Iran’s Nuclear Technology Non-Negotiable: FM

TEHRAN (Tasnim) – Iranian foreign minister and the country's top nuclear negotiator reiterated on Wednesday that Tehran’s right to access nuclear technology for peaceful purposes is “non-negotiable."

Iran’s Nuclear Technology Non-Negotiable: FM

“We have announced explicitly that Iran’s nuclear technology is non-negotiable, and the talks of (restriction on) Iran’s (nuclear) facilities are also inappropriate,” Mohammad Javad Zarif said at a joint press conference with the visiting Secretary General of the Organization of Islamic Cooperation (OIC), Iyad Amin Madani, here in Tehran on Wednesday.

Zarif once again stressed that the Iranian team of nuclear negotiators would never back down an iota from the nation’s rights to nuclear technology, and said, “The Islamic Republic of Iran seeks to reach the ways to prove its peaceful purposes for those who intend (to know), through dialogue and reaching mutual understanding.”

Asked about the recent comments by US Under Secretary of State for Political Affairs Wendy Sherman, who said the Geneva nuclear deal with Iran does freeze and roll back Tehran’s nuclear program, Zarif recommended the American diplomat to avoid making such remarks “even if they are for internal consumption” in the US.

“The US president announced in a meeting recently that the US has wishes, but they would not come true, thus it (the US) seeks dialogue with Iran and achievement of a solution on the basis of reality,” the foreign minister noted.

“Ms. Sherman had better review such realities occasionally,” Zarif said.

On Tuesday, Sherman said the Geneva deal between Tehran and the six major world powers was "not perfect" but it bought time to try to secure a comprehensive deal.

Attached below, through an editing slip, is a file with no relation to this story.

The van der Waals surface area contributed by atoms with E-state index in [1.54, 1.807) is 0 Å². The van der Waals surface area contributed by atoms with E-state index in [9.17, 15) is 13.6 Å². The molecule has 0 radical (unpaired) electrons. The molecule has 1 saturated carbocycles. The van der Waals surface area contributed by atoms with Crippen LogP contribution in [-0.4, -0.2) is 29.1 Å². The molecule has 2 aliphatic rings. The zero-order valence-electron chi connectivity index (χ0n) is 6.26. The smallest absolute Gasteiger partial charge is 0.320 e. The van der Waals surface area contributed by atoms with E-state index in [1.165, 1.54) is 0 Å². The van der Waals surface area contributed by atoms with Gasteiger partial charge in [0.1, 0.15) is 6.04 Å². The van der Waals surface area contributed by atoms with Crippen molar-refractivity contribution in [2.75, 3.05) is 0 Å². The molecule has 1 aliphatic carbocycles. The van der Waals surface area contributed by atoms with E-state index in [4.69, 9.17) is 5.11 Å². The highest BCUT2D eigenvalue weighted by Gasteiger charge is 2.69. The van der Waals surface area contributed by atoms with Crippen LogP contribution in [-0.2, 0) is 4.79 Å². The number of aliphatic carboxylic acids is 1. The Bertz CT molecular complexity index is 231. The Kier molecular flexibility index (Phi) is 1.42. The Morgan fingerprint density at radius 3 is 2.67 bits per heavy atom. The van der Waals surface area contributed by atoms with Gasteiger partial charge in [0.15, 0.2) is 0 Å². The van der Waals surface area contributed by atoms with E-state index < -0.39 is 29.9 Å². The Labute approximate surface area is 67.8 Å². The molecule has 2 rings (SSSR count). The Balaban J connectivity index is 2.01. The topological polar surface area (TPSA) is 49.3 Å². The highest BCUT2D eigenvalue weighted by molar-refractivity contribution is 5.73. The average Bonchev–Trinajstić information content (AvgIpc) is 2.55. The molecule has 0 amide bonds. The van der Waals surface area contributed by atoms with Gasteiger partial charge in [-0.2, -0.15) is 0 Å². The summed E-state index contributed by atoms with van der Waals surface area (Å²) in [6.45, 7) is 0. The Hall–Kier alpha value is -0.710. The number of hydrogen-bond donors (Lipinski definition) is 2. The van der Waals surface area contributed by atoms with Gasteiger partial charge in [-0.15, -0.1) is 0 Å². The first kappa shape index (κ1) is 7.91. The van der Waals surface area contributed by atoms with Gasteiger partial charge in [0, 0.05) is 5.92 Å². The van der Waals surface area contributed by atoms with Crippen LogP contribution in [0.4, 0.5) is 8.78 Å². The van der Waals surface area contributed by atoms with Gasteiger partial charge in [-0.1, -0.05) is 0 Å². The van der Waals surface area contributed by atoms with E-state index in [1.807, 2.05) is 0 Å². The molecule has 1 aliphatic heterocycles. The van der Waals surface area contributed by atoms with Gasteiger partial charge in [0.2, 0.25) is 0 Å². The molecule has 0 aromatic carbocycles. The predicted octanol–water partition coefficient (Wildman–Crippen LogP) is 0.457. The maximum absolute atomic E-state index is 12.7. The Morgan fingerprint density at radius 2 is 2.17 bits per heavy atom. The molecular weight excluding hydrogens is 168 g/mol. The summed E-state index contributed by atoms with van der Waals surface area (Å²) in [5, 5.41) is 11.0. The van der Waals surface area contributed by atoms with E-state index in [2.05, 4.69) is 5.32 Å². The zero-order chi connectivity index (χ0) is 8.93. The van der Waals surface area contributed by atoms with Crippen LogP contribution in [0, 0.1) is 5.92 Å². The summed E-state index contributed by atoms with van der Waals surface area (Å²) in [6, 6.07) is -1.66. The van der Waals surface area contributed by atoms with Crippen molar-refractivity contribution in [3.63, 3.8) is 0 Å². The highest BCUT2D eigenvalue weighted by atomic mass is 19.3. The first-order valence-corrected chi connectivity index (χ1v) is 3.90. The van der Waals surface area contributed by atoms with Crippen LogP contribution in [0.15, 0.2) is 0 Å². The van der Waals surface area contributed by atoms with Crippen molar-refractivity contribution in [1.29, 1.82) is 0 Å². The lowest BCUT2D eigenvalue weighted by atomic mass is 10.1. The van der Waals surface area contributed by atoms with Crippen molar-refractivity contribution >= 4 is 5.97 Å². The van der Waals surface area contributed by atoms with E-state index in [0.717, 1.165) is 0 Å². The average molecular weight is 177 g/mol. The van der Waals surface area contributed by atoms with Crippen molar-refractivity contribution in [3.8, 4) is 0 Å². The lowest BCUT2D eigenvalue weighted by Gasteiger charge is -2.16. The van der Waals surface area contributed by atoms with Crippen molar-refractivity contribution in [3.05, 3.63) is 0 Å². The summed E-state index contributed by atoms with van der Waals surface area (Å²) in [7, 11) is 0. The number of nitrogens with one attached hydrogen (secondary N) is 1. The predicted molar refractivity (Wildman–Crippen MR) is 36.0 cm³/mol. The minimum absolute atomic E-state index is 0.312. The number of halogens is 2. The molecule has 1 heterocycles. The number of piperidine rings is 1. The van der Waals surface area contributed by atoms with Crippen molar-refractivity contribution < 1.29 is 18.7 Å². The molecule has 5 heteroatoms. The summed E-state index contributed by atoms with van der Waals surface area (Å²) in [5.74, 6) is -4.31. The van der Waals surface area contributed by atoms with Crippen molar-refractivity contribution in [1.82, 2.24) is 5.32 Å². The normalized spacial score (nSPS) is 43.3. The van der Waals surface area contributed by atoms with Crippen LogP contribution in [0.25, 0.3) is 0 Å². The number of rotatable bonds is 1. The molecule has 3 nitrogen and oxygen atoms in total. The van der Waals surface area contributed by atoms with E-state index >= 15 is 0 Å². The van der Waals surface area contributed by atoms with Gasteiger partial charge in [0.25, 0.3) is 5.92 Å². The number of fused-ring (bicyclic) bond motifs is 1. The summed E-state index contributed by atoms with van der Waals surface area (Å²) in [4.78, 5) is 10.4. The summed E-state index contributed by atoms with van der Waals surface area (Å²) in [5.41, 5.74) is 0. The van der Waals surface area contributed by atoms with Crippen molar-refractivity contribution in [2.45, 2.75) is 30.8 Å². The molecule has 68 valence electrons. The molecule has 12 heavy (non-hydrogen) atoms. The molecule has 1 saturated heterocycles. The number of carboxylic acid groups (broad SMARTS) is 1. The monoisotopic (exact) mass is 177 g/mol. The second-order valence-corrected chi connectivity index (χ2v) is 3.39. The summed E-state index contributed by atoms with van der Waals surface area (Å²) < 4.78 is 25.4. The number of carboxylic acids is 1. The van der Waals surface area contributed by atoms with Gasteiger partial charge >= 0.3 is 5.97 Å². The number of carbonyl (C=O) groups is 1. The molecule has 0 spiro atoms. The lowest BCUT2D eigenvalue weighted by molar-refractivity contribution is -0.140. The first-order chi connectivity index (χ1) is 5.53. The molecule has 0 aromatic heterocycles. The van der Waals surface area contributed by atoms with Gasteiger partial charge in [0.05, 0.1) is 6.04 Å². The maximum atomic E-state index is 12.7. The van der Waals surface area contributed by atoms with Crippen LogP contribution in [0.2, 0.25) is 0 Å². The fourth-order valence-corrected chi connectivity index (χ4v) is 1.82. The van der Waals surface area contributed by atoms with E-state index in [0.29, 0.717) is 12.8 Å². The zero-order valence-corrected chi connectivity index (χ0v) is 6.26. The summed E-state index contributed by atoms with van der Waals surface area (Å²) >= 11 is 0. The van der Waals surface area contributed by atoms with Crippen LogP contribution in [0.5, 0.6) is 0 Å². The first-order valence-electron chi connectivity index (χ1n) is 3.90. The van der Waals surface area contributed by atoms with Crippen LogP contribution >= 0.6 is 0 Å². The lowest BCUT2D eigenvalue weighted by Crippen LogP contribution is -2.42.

"We see this as a first step so we don't consider the gaps that exist loopholes because this is not a final agreement," Sherman, also the lead US negotiator in nuclear talks said.

"This is not perfect but this does freeze and roll back their program in significant ways and give us time on the clock to in fact negotiate that comprehensive agreement," she told the Senate Foreign Relations Committee.

On November 24, 2013, Iran and the Group 5+1 (also known as P5+1 or E3+3) signed a six-month deal on Tehran’s nuclear program in Geneva after several rounds of tight negotiations.

Based on the interim deal (the Joint Plan of Action), the world powers agreed to suspend some non-essential sanctions and to impose no new nuclear-related bans in return for Tehran's decision to suspend its 20% enrichment for a period of six months.

The breakthrough deal, which has come into effect since January 20, stipulates that over the course of six months, Iran and the six countries will draw up a comprehensive nuclear deal which will lead to a lifting of the whole sanctions on Iran.

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